WNBA used detailed protocol in COVID-19 retests

Sue Bird high fives her Seattle Storm teammates during their game against the Minnesota Lynx Tuesday. Photo by Ned Dishman/NBAE via Getty Images.
Sue Bird high fives her Seattle Storm teammates during their game against the Minnesota Lynx Tuesday. Photo by Ned Dishman/NBAE via Getty Images.

Three Seattle Storm players whose COVID-19 tests returned inconclusive results over the weekend were cleared to play in the WNBA semifinals Tuesday.

The athletes, who weren’t identified, received two negative tests, each 24 hours apart from the last, to be cleared. One of the three wasn’t activated until three hours before tipoff. The Storm then beat the Minnesota Lynx, 88-86, to take a 1-0 lead in the series after Sunday’s game postponement.

A handful of players across the league had received inconclusive test results throughout the season, which resulted in them isolating for 48 hours and returning to play after passing further tests. Last weekend was the first time multiple players from a team had received such results, and the first time a game had been postponed due to COVID testing. WNBA commissioner Cathy Engelbert said the multiple case count played a role in shutting down the game. But the other factor was the analysis of the testing data.

“We have a variety of tools at our disposal for testing,” she said. “We’ve used the saliva test. We’ve used nasal swabs paired with an oral swab. We’ve used other rapid, non-rapid. We have different technologies running these tests as well.”

Engelbert said each test result is as unique as the person who has been tested.

“Every one of these is different, and everyone you have to evaluate,” she said. “It’s not just an inconclusive. You get data from that inconclusive, like the cycle threshold count, which would be very different for different tests and different individuals. Every one of them is different. Obviously, the main difference here, certainly there were multiple.”

The league was silent Monday, leaving the status of a possible game one the next day unknown. They finally announced that the game would be played at 1 p.m. ET Tuesday. Engelbert said WNBA officials needed to ensure that infections didn’t exist, and that nothing was spreading through the campus in Bradenton, Florida.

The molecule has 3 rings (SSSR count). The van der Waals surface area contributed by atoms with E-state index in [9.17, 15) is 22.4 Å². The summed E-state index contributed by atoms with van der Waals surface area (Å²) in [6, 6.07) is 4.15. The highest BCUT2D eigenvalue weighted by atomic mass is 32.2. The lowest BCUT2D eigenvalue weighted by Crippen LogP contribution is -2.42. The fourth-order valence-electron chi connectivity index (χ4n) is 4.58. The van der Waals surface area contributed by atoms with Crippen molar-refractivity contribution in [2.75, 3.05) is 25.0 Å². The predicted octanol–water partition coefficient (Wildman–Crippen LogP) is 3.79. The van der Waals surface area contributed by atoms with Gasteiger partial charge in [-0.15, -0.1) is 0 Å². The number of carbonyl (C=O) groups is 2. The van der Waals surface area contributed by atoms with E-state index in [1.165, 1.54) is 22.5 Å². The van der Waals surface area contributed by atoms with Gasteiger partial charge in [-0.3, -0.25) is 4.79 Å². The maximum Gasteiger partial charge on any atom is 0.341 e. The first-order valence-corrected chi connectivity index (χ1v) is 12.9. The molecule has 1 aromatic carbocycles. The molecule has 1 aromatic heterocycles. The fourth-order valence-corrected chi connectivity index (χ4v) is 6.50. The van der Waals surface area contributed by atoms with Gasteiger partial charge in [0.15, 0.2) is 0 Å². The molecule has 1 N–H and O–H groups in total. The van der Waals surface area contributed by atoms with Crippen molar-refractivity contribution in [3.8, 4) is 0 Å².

“We also needed to do some contact tracing and we needed to ensure the integrity of the bubble,” she said. “I think we made the right decision Sunday, and I think we’re making the right decision tonight.”

With the return of students to IMG Academy and the departure of some teams from the bubble, other remaining squads migrated to a hotel on campus. Engelbert declined to call it a location transfer, saying the building is within the “WNBA-only” area of campus.

“I do not think (the move) had anything to do with (the inconclusive tests),” she said. “We will continue to use our electrostatic sprayers to disinfect everything.”

Engelbert said that for the duration of the playoffs, as has been the case all season, multiple daily tests on all players continues, because each day is brand new.

“We are constantly monitoring (the disease),” she said. “With all the challenges we’ve had this year, this virus is, again, one that every day gets reset to zero. Even as I speak now, we could be getting results back that throw something else out of kilter that has nothing to do with what happened Sunday.”

“We evaluate each (test) based on the facts and circumstances at the time, and (we) consult with experts. I’m so blessed to have experts available to us on the infectious disease and epidemiology side.”

The WNBA semifinals continue tomorrow night.